The cycle of planting and harvesting is still an important part of life in many Mecklenburg County households.
There are a host of reasons for the spate of garden trowels cutting into the earth as temperatures rise across the Piedmont.
Some growers are on a quest for high-quality food. Many crave flora for the breakfast table. Your neighbor might be digging for the area’s best curb appeal.
Most gardeners will tell you the hours spent tending to crops is really about being close to nature.
“It doesn’t feel like hard work,” said Lorraine Shannon, surveying the carefully groomed areas of her landscape, off Mallard Creek Road in northeast Charlotte. “It’s something that I want to do.”
Thirty-six percent of U.S. households are expected to have a flower garden this year, including Shannon. Twenty-two percent are likely to have some type of veggie patch, according to the National Gardening Association.
Keeping plenty of fresh food just outside the back door is a way of life for many families, including many immigrants.
Ploi Kpuih is already watching corn, mint and a few other crops sprout outside her home, near Hovis Road in west Charlotte.
She and her husband, Hmrin Rocham, have recently tilled most of the soil in their back and side yards. Breaking up the clay will make it easier for young plants to spread their roots.
The ground will be covered with green sprouts in a month or so, Kpuih says in broken English as she looks over the vast mud patches.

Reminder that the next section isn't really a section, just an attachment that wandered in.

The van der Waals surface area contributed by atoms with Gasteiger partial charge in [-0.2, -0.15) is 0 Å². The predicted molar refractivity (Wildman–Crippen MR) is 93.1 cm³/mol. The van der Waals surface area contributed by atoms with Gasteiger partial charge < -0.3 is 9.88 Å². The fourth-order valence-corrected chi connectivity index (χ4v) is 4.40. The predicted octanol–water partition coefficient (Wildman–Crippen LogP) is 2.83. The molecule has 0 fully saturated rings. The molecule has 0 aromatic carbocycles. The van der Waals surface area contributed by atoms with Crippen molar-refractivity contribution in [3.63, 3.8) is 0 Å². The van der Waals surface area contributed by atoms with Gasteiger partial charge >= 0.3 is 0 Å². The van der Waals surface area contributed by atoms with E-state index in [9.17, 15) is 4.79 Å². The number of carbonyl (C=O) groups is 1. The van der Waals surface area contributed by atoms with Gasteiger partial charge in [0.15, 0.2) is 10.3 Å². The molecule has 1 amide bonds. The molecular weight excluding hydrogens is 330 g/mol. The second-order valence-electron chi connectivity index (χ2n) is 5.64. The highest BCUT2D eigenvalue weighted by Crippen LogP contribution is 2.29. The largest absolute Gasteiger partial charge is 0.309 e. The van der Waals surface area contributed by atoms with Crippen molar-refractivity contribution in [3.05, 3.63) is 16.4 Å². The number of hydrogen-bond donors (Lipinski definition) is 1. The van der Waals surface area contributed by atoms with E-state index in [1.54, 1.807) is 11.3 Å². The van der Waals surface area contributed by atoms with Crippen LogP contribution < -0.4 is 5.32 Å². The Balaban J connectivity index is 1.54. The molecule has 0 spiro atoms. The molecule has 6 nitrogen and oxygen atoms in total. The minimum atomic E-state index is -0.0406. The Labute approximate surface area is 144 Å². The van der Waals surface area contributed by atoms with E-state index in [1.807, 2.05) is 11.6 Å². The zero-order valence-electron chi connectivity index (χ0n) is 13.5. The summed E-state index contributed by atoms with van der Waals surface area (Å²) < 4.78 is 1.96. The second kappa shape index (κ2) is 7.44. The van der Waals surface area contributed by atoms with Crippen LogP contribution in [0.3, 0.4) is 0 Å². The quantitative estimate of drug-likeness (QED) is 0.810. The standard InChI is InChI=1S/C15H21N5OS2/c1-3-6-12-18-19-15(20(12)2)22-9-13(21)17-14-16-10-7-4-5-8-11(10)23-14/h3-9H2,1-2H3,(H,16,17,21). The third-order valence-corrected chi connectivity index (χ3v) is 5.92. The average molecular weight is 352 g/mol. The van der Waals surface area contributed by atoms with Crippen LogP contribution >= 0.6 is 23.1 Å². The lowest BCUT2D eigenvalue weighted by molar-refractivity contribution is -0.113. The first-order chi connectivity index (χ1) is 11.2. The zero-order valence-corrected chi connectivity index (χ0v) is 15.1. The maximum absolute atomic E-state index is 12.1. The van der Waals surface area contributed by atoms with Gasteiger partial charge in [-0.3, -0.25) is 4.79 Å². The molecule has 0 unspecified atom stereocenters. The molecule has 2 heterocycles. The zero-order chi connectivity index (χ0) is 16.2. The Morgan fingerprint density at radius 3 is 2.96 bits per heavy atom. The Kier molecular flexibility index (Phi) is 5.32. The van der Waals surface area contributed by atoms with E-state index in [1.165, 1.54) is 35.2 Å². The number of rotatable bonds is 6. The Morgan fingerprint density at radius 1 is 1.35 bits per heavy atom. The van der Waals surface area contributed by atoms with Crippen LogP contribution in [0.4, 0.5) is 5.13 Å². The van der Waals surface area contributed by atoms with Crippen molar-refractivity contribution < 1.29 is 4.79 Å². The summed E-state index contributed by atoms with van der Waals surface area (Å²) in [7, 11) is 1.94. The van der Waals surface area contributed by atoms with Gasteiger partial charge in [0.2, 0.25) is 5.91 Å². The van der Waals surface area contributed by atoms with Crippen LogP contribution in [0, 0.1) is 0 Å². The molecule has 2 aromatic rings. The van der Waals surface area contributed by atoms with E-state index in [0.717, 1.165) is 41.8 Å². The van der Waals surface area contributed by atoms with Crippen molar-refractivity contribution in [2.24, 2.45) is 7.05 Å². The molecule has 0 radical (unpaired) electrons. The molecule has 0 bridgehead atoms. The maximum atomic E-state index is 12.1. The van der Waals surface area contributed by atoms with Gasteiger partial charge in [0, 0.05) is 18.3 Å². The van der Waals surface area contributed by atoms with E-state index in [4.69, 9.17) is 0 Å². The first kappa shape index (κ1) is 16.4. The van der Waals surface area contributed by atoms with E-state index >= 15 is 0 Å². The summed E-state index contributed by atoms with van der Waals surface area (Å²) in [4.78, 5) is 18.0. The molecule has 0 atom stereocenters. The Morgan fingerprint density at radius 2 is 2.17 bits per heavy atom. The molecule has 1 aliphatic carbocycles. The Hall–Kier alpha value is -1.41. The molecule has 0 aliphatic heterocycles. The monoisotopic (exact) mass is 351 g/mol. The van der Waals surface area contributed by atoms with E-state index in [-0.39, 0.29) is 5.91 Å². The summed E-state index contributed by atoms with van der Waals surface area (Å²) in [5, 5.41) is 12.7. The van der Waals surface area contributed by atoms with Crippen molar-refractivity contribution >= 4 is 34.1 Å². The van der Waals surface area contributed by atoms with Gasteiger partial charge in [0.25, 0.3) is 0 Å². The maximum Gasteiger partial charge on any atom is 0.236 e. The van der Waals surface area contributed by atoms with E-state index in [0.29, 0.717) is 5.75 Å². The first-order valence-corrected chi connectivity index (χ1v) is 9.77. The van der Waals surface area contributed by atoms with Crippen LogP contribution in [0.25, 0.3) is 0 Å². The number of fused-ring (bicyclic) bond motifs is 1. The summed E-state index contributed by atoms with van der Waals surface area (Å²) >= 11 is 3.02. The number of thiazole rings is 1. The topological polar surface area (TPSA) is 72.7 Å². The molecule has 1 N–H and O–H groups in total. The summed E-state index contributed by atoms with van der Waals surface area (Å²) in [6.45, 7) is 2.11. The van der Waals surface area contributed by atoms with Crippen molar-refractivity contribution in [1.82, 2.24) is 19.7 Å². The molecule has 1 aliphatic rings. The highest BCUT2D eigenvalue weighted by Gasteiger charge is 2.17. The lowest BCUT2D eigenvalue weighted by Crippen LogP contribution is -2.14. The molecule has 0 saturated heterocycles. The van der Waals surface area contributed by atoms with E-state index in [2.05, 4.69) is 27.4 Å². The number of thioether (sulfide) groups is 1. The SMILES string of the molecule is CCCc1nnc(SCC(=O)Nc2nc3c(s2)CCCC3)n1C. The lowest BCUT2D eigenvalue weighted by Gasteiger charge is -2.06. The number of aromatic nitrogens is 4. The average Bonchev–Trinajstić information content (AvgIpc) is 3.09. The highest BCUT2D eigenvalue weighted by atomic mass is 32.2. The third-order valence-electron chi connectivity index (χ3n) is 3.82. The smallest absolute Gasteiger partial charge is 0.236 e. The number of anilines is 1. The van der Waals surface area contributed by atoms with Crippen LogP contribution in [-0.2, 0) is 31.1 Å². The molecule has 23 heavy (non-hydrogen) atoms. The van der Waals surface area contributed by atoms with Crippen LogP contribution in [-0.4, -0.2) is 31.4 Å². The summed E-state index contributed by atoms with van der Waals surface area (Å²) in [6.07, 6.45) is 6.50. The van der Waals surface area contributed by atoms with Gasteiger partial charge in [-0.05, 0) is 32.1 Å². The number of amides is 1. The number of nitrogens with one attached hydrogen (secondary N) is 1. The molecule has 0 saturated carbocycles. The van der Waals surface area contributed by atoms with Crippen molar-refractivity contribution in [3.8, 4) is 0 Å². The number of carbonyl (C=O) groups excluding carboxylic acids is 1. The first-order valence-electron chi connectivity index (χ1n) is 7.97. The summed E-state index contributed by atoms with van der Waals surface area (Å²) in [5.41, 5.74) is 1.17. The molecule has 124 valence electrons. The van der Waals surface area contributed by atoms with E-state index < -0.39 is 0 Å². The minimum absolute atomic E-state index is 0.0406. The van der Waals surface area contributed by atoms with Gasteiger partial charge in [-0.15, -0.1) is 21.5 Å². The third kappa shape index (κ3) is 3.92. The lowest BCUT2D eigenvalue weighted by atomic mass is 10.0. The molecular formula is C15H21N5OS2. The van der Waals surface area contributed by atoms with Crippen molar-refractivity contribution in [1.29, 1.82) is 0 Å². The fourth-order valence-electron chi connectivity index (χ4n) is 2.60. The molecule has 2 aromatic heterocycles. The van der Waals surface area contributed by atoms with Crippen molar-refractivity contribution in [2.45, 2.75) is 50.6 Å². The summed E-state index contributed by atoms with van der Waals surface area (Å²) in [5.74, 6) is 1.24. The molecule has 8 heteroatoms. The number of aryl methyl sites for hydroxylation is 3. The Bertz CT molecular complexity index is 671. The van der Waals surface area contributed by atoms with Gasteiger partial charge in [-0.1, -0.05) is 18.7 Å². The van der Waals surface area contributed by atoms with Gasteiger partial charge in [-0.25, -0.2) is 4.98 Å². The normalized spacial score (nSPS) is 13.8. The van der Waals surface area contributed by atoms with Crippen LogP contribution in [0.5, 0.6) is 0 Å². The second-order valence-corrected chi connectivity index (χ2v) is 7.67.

Kpuih also has pots of lemongrass plants tucked away in a storage closet near the garden beds. They’ll go in the ground when the threat of frost has passed, perhaps in May.
Inside the house, she has baskets of seeds collected after last year’s harvest. The number of seeds in those baskets is a promise that the family will have a steady supply of squash, melons, chili peppers and even rice.
Her family has done the same for generations in Vietnam’s Montagnard villages.
Mecklenburg County’s city dwellers are also connecting to old-world ways with the land, but in their own way.
Shannon is among those who turned to a local garden club to learn skills that earlier generations who lived in the same area probably would have passed along to their kin.
In addition to what she’s learned at the University City Garden Club’s activities over the past five years, she has picked up plenty of free plants during plant swaps.
She’s also found important friendships during the club’s craft projects and harvest potlucks, for people who share her passion of plants. She also has become the club’s co-president.
Shannon still shops for food in a grocery store, but carefully chosen perennial plants will for decades allow her to show others some of the things that she admires most in nature.
“It’s enjoyable being out here,” she said. “It’s satisfying to look at what you’ve done.”